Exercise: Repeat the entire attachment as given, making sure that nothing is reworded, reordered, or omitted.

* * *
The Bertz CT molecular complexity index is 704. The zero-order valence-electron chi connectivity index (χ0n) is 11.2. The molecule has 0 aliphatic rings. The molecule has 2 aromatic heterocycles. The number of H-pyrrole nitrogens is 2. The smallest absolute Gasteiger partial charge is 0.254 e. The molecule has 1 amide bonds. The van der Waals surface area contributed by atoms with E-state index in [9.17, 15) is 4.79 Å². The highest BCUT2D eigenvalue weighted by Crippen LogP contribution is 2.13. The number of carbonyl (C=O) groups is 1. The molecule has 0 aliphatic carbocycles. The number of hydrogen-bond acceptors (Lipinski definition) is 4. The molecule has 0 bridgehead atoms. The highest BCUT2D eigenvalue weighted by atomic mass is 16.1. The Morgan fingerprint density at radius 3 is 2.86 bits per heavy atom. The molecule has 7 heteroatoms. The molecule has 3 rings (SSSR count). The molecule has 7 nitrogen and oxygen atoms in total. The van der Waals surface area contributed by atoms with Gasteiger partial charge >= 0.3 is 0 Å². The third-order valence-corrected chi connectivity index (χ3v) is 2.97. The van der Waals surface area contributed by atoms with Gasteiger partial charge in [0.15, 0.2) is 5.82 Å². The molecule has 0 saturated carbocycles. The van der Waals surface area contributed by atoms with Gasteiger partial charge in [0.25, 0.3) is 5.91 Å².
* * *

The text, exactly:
The Bertz CT molecular complexity index is 704. The zero-order valence-electron chi connectivity index (χ0n) is 11.2. The molecule has 0 aliphatic rings. The molecule has 2 aromatic heterocycles. The number of H-pyrrole nitrogens is 2. The smallest absolute Gasteiger partial charge is 0.254 e. The molecule has 1 amide bonds. The van der Waals surface area contributed by atoms with E-state index in [9.17, 15) is 4.79 Å². The highest BCUT2D eigenvalue weighted by Crippen LogP contribution is 2.13. The number of carbonyl (C=O) groups is 1. The molecule has 0 aliphatic carbocycles. The number of hydrogen-bond acceptors (Lipinski definition) is 4. The molecule has 0 bridgehead atoms. The highest BCUT2D eigenvalue weighted by atomic mass is 16.1. The Morgan fingerprint density at radius 3 is 2.86 bits per heavy atom. The molecule has 7 heteroatoms. The molecule has 3 rings (SSSR count). The molecule has 7 nitrogen and oxygen atoms in total. The van der Waals surface area contributed by atoms with Gasteiger partial charge >= 0.3 is 0 Å². The third-order valence-corrected chi connectivity index (χ3v) is 2.97. The van der Waals surface area contributed by atoms with Gasteiger partial charge in [0.15, 0.2) is 5.82 Å². The molecule has 0 saturated carbocycles. The van der Waals surface area contributed by atoms with Gasteiger partial charge in [0.25, 0.3) is 5.91 Å².